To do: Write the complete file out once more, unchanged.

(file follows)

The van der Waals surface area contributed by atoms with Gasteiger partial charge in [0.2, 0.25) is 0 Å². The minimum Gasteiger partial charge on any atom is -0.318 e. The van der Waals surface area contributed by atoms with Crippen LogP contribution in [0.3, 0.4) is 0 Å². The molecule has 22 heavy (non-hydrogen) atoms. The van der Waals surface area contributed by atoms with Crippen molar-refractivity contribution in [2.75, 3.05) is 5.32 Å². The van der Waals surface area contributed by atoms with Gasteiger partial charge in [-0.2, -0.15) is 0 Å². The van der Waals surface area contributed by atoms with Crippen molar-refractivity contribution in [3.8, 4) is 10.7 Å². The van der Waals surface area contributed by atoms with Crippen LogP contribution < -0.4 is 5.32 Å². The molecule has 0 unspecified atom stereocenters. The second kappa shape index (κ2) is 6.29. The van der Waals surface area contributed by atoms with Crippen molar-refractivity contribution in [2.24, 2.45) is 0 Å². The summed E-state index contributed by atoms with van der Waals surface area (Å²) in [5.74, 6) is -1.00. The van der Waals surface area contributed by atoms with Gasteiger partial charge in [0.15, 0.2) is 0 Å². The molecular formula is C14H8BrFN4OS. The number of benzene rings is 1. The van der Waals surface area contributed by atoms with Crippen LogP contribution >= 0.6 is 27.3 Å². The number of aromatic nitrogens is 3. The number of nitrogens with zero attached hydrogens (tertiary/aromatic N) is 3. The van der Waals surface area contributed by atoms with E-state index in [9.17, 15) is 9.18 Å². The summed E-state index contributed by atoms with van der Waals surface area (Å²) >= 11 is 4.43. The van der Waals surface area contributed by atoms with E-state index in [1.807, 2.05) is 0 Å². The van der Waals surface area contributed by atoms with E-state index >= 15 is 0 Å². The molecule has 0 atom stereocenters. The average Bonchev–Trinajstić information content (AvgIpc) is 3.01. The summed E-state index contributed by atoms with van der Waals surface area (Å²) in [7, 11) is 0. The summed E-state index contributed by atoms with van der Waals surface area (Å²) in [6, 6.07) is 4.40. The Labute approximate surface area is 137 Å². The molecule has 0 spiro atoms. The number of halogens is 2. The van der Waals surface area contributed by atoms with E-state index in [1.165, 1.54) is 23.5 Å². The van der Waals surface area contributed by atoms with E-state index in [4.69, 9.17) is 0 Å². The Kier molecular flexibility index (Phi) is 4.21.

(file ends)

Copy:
The van der Waals surface area contributed by atoms with Gasteiger partial charge in [0.2, 0.25) is 0 Å². The minimum Gasteiger partial charge on any atom is -0.318 e. The van der Waals surface area contributed by atoms with Crippen LogP contribution in [0.3, 0.4) is 0 Å². The molecule has 22 heavy (non-hydrogen) atoms. The van der Waals surface area contributed by atoms with Crippen molar-refractivity contribution in [2.75, 3.05) is 5.32 Å². The van der Waals surface area contributed by atoms with Gasteiger partial charge in [-0.2, -0.15) is 0 Å². The van der Waals surface area contributed by atoms with Crippen molar-refractivity contribution in [3.8, 4) is 10.7 Å². The van der Waals surface area contributed by atoms with Crippen LogP contribution < -0.4 is 5.32 Å². The molecule has 0 unspecified atom stereocenters. The second kappa shape index (κ2) is 6.29. The van der Waals surface area contributed by atoms with Crippen molar-refractivity contribution in [2.24, 2.45) is 0 Å². The summed E-state index contributed by atoms with van der Waals surface area (Å²) in [5.74, 6) is -1.00. The van der Waals surface area contributed by atoms with Gasteiger partial charge in [0.15, 0.2) is 0 Å². The molecular formula is C14H8BrFN4OS. The number of benzene rings is 1. The van der Waals surface area contributed by atoms with Crippen LogP contribution >= 0.6 is 27.3 Å². The number of aromatic nitrogens is 3. The number of nitrogens with zero attached hydrogens (tertiary/aromatic N) is 3. The van der Waals surface area contributed by atoms with E-state index in [9.17, 15) is 9.18 Å². The summed E-state index contributed by atoms with van der Waals surface area (Å²) >= 11 is 4.43. The van der Waals surface area contributed by atoms with E-state index in [1.807, 2.05) is 0 Å². The van der Waals surface area contributed by atoms with E-state index >= 15 is 0 Å². The molecule has 0 atom stereocenters. The average Bonchev–Trinajstić information content (AvgIpc) is 3.01. The summed E-state index contributed by atoms with van der Waals surface area (Å²) in [7, 11) is 0. The summed E-state index contributed by atoms with van der Waals surface area (Å²) in [6, 6.07) is 4.40. The Labute approximate surface area is 137 Å². The molecule has 0 spiro atoms. The number of halogens is 2. The van der Waals surface area contributed by atoms with E-state index in [1.165, 1.54) is 23.5 Å². The van der Waals surface area contributed by atoms with E-state index in [4.69, 9.17) is 0 Å². The Kier molecular flexibility index (Phi) is 4.21.